I know quite well that the man who ran over the tourists here or there does not represent his country or the confession to which he belongs; that he did not obtain official permission to commit his crime; that he was wanted in his country before being included in international lists of wanted individuals; and that the threat he represents to his hometown is more dangerous than his threat to the distant crime scene.

I know that intolerance is not confined to a certain people, a sect or a country; and that frenetic persons are sons of many different springs. But we have to admit unequivocally that we are the record holders of world aggressions. And we have booked ourselves an invincible position in the Guinness Book.

I do not exaggerate dear reader. The sight of tourists bleeding to death as a result of an attack perpetrated by a person coming from our region hits me in great confusion. I don’t know why I feel the duty to apologize to a Chinese family, who happened to be in Barcelona, or a Japanese man who was strolling in Nice, or a German who was on a visit to Luxor. This is awful.

Who gave us the right to violate maps, states and cities? Who gave us the right to assassinate young people celebrating life in Istanbul? Who gave us the right to assassinate the residents of the twin towers in New York?

The invocation of injustice here or there is just a curtain to hide a deep desire to kill the other; a deep desire to eliminate those whose features and affiliations do not match ours. Let’s suppose that injustice was done; do we respond to it by inflicting even greater injustice on innocent people? Talks about the world’s hatred of us are not true.

One cannot deny limited harming practices that can occur sometimes in the West in response to our rude performances, but they certainly do not rise to the level of death banquets that we organize at different and far-flung theaters.

Those, who know the West, are aware that the law there has sovereignty and priority that benefits even the advocates of hatred. Many know that Arab and Muslim communities enjoy freedom in Europe often lacking in their homeland.

Why do we attack the world? Is it because it chose to sail towards the future, while we are determined to sail back to the past? Is it because it invented the plane in which we travel? The car we ride? And the cancer medicine we use in our hospitals?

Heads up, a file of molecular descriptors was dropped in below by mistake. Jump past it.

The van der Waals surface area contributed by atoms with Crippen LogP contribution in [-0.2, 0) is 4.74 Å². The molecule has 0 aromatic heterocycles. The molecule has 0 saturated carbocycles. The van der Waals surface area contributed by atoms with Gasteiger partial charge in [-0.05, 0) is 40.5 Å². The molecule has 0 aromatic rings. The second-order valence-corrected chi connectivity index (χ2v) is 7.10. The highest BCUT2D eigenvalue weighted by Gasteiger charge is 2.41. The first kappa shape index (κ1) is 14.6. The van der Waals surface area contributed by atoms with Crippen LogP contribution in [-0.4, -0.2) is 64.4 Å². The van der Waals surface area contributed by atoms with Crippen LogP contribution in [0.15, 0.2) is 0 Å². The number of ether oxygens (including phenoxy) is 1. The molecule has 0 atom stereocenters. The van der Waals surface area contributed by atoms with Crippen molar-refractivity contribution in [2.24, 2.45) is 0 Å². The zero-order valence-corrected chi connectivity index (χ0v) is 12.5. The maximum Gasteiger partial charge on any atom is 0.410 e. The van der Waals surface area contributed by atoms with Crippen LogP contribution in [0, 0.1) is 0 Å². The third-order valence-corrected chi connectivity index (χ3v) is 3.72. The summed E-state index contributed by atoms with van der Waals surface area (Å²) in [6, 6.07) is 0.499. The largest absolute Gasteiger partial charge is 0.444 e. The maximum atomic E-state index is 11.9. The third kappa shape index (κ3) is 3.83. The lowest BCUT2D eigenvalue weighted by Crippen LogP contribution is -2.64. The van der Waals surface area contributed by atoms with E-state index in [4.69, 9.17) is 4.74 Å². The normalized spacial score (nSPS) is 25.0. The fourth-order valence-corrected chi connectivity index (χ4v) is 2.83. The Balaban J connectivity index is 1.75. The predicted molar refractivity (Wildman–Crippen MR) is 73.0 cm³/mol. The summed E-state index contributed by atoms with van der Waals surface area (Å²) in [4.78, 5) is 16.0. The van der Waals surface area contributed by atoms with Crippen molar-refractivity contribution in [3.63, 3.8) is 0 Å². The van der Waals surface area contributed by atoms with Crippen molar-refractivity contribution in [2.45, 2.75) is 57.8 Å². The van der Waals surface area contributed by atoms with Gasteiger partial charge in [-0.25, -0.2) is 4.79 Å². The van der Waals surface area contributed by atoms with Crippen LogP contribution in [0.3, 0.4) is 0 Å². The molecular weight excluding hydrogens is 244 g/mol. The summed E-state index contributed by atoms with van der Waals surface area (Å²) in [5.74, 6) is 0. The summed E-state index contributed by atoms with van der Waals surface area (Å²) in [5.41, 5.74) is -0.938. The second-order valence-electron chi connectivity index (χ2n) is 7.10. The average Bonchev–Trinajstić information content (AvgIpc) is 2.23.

Then what is the validity of this hatred towards the West when we wish to see our children and grandchildren graduate from its universities?

Why do we attack the world? Is it because we have failed to build modern states… to achieve development… to provide employment… to guarantee freedoms and consolidate the rule of law?

Do we see in the progress of the other a defeat to us and a threat to our existence?
Does the solution lie in detonating ourselves or instead coming out of the tunnels in which we have long chosen to reside?

Is it true that we are horrified by the multiplicity of colors, choices and opportunities and we seek to preserve the one-color world that we perceive as the guarantee of our existence and the continuity of our identity far from any interaction or enrichment?

Is it true that we are alarmed whenever we hear the bells of the new era ringing? The bells of science, technology, medicine, ideas, culture, education and music…

Why do we attack the world? From where did we bring this huge amount of hatred? Why are we tempted to collide with the world instead of living with and within it?

Why do we favor explosions over dialogue? Death over interaction and settlement? Rubble over accommodation in common homes? Ashes over multiplicity? Why do we prefer to retreat instead of extending our hands to peace? Why do we choose the recipe of murder rather than dialogue and recognition?

We cannot continue to attack the world. This policy means destroying our societies before destroying a cafe, museum or a tower in other people’s world.

Roving killers assassinate their homeland while they have the illusion of attacking other countries.

Those countries, which seem fragile, are able to live with the danger, because they are states and institutions that commit mistakes, correct them, reconsider their calculations and promote their capabilities.

It is time to put the war on extremism as a first priority in our life. It is imperative to eradicate the extremism dictionary from homes, neighborhoods, schools and the different curricula. The flow of hatred feelings on the screens and social media must be stopped.

We must ask ourselves about the culture that promotes the rise of this tendency to attack the world. In the absence of a daring rational confrontation, we will sink even further in mud and blood and we will produce more roving killers.

A European Cure for the Arab Patient

Europe

For years, he used to sit at the cafe near his home. He would sit with his book, newspaper and coffee cup before leaving. In the early 1980s, all that remained was eluding time, being wary of weather changes, wisely spending his pension, listening to doctors’ orders and counting the number of friends he has left.

He does not like to delve into politics. He believes that it requires a great knowledge of the details, but this does not eliminate the fact that he harbors bad feelings towards former British Prime Minister Tony Blair. He said that Britain had committed enough mistakes throughout history and it does not need another one, like when it invaded Iraq. He stressed that his country does not have the right to topple a leader and appoint another. Perhaps the United Nations could play such a role in times of great need. Britain does not have the right to overthrow a regime and then withdraw, leaving behind a war that does not spare any human or building from its destruction.